Transpower CEO Alison Andrew points to a future where technology will continue to play an ever more significant role in New Zealand's transformation.
"Our electrified future means electric vehicles — whether that's our own personal cars, corporate fleets or ride share," says Andrew. "Many of us will have solar panels and batteries in our homes, to meet some of our own demand, and the ability to trade via the interconnected grid. We'll have energy efficient, smart homes using intelligent energy management systems that optimise the use of devices, electric vehicle charging, battery use and grid supply, all without us having to worry about it.
Andrew says that will also play over into the work environments which will be similarly efficient and smart. "It's an exciting and empowering energy future."
The Herald asked Andrew: Has 2020 halted sustainability progress, or has it brought it front of mind for business?
Despite the disruption brought by 2020, I believe New Zealand businesses remains as committed to progressing sustainability as before. Stakeholders and investors are demanding that we all commit to action and make greater progress toward delivering on sustainable outcomes. We have a responsibility to our customers, communities and employees that we consider the social and environmental impacts of all that we do — and take steps to ensure positive outcomes.
Economically, it already makes sense. The price of wind generation is one quarter of what it was 10 years ago, down from $140/MWh in 2010 to $35/MWh now. The price of solar generation has dropped by more than 90 per cent in the last 10 years from $400/MWh to $30/MWh today in many parts of the world. Depending on your retailer, charging an electric vehicle off peak is already the equivalent of paying 40c per litre for your fuel.
As a nation, we have the opportunity to build sustainability into the very fabric of our economy as we adjust to life post-Covid. We cannot afford to bake yet more carbon into our economy through the decisions we make today but should instead see this as a turning point in our commitment to a net-zero carbon future.
What will be the agenda for business in 2021 in terms of sustainability, including new priorities in this regard?
Covid-19 has reminded us sharply that the welfare of our people is the most critical element of our success. Having highly engaged, skilled and capable people is central to all that we do and for Transpower and has enabled us to continue delivering our service despite the disruptions. We recognise that it is essential we make the most of the strengths inherent in having a diverse and inclusive workforce and culture. We are committed to the ongoing development of our people and our organisation.
To achieve the county's net-zero carbon emissions, we need to electrify our economy. It starts by shifting the transport sector off oil and on to electric vehicles, trucks and buses. We also need to shift heat used in industry processes or for heating our large commercial and public buildings, from coal and gas, and on to electricity. Renewable electricity will power this transformation and will be the main part of the energy puzzle although biomass, direct geothermal heat, hydrogen, biogas and biofuels also have a role to play. At Transpower we have a key role to enable this energy transformation.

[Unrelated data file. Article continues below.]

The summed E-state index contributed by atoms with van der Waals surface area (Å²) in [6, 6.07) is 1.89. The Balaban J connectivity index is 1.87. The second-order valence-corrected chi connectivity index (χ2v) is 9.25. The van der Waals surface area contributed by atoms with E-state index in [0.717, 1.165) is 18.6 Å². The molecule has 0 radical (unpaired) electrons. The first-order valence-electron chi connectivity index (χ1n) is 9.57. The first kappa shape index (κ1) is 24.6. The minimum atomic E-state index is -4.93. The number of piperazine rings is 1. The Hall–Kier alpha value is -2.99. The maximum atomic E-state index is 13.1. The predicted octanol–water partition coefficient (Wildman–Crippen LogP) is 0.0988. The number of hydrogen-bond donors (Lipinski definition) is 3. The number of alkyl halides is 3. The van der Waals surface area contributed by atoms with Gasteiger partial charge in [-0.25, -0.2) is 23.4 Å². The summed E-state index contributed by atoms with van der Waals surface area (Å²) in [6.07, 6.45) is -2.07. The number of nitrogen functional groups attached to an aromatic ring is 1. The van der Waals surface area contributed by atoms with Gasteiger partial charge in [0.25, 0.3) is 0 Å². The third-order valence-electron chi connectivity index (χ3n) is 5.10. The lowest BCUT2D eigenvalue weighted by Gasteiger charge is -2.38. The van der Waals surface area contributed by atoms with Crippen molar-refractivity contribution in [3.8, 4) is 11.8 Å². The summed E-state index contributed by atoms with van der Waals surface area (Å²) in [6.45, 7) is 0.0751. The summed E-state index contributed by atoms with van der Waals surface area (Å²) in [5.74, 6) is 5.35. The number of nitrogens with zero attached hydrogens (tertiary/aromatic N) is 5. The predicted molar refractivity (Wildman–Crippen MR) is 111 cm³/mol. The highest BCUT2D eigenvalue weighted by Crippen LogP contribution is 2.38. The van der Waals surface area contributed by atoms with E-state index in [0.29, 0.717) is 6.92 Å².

What role does Transpower have in helping New Zealand realise its ambition to be a low carbon economy?
As owner and operator of New Zealand's national transmission assets, and operator of the national electricity market system, Transpower is a critical enabler of this change. We take a whole-of-industry view of the sector and a long-term view of what needs to change across our asset base and within the market system, to ensure New Zealand can meet its ambitions while continuing to power communities securely, safely and reliably.
Of course, transforming an economy needs a very good plan and Transpower has a significant role to play in supporting this to happen. We need a roadmap for how we can develop our energy resources and when; what technology and infrastructure is required; what policy and regulatory settings are needed. This is the work we have outlined in our paper Whakamana i Te Mauri Hiko — Empowering our energy future. The benefits of this transformation are significant and an opportunity to:
1. Create thousands of new jobs.
2. Meet our emissions reduction targets.
3. Reduce average household energy bills by around 25 per cent by 2035.
4. Improve our air quality with health benefits.
5. Reduce our reliance on imported fuels thereby improving security of supply and our trade balance.
6. And finally, to carve out a competitive advantage — improving our international brand and attracting international investors seeking green places to do business.
What challenges are Transpower facing (internal or external) over the coming year in making this happen and what approaches are needed to overcome them?
We have identified nine key areas of focus that will require collaboration across industry if we wish to achieve a net-zero carbon future. These include policy changes to remove barriers to low-carbon infrastructure and incentivise electrification and renewables, including RMA reform.
An immediate focus for Transpower is to streamline our connections process so new generation can be connected into the grid more effectively.
We are also focused on improved grid planning so we can be proactive in making this transition happen. We need to do this alongside industry and drawing from the collective knowledge that exists across the sector. The benefit for everyone is that we can all plan for the future, more effectively.
A more challenging nut to crack is ensuring we have access to the skilled workforce needed to deliver on this future. We need improved vocational training, greater workforce diversity and a stronger sector brand that attracts young people motivated by our goal of decarbonisation.